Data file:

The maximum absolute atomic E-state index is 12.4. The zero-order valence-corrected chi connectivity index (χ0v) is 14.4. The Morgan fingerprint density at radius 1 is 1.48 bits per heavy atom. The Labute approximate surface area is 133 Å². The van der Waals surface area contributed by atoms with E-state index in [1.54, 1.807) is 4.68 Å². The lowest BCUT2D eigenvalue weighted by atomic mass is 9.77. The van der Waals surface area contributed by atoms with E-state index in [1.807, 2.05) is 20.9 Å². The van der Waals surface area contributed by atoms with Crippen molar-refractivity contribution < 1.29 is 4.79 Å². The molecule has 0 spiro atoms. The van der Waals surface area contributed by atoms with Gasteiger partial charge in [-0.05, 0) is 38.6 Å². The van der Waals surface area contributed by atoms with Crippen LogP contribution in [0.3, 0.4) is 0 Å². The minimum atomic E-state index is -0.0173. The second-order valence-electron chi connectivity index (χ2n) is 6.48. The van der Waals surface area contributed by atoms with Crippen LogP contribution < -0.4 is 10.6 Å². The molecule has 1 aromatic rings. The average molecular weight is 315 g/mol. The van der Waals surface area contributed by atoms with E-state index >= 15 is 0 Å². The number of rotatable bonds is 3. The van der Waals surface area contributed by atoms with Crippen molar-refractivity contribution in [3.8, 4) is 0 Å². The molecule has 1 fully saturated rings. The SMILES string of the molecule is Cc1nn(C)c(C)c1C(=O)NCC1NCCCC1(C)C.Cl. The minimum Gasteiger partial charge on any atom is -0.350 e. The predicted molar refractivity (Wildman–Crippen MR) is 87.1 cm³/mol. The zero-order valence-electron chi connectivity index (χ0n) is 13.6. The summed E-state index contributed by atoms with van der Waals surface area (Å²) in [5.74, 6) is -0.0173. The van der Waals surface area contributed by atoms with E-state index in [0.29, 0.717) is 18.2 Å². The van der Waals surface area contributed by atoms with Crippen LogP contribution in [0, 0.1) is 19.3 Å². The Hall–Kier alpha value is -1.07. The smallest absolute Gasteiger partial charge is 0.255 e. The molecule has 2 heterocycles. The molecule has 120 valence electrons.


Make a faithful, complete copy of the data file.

The maximum absolute atomic E-state index is 12.4. The zero-order valence-corrected chi connectivity index (χ0v) is 14.4. The Morgan fingerprint density at radius 1 is 1.48 bits per heavy atom. The Labute approximate surface area is 133 Å². The van der Waals surface area contributed by atoms with E-state index in [1.54, 1.807) is 4.68 Å². The lowest BCUT2D eigenvalue weighted by atomic mass is 9.77. The van der Waals surface area contributed by atoms with E-state index in [1.807, 2.05) is 20.9 Å². The van der Waals surface area contributed by atoms with Crippen molar-refractivity contribution < 1.29 is 4.79 Å². The molecule has 0 spiro atoms. The van der Waals surface area contributed by atoms with Gasteiger partial charge in [-0.05, 0) is 38.6 Å². The van der Waals surface area contributed by atoms with Crippen LogP contribution in [0.3, 0.4) is 0 Å². The minimum atomic E-state index is -0.0173. The second-order valence-electron chi connectivity index (χ2n) is 6.48. The van der Waals surface area contributed by atoms with Crippen LogP contribution < -0.4 is 10.6 Å². The molecule has 1 aromatic rings. The average molecular weight is 315 g/mol. The van der Waals surface area contributed by atoms with E-state index >= 15 is 0 Å². The number of rotatable bonds is 3. The van der Waals surface area contributed by atoms with Crippen molar-refractivity contribution in [3.8, 4) is 0 Å². The molecule has 1 fully saturated rings. The SMILES string of the molecule is Cc1nn(C)c(C)c1C(=O)NCC1NCCCC1(C)C.Cl. The minimum Gasteiger partial charge on any atom is -0.350 e. The predicted molar refractivity (Wildman–Crippen MR) is 87.1 cm³/mol. The zero-order valence-electron chi connectivity index (χ0n) is 13.6. The summed E-state index contributed by atoms with van der Waals surface area (Å²) in [5.74, 6) is -0.0173. The van der Waals surface area contributed by atoms with E-state index in [0.29, 0.717) is 18.2 Å². The van der Waals surface area contributed by atoms with Crippen LogP contribution in [0, 0.1) is 19.3 Å². The Hall–Kier alpha value is -1.07. The smallest absolute Gasteiger partial charge is 0.255 e. The molecule has 2 heterocycles. The molecule has 120 valence electrons.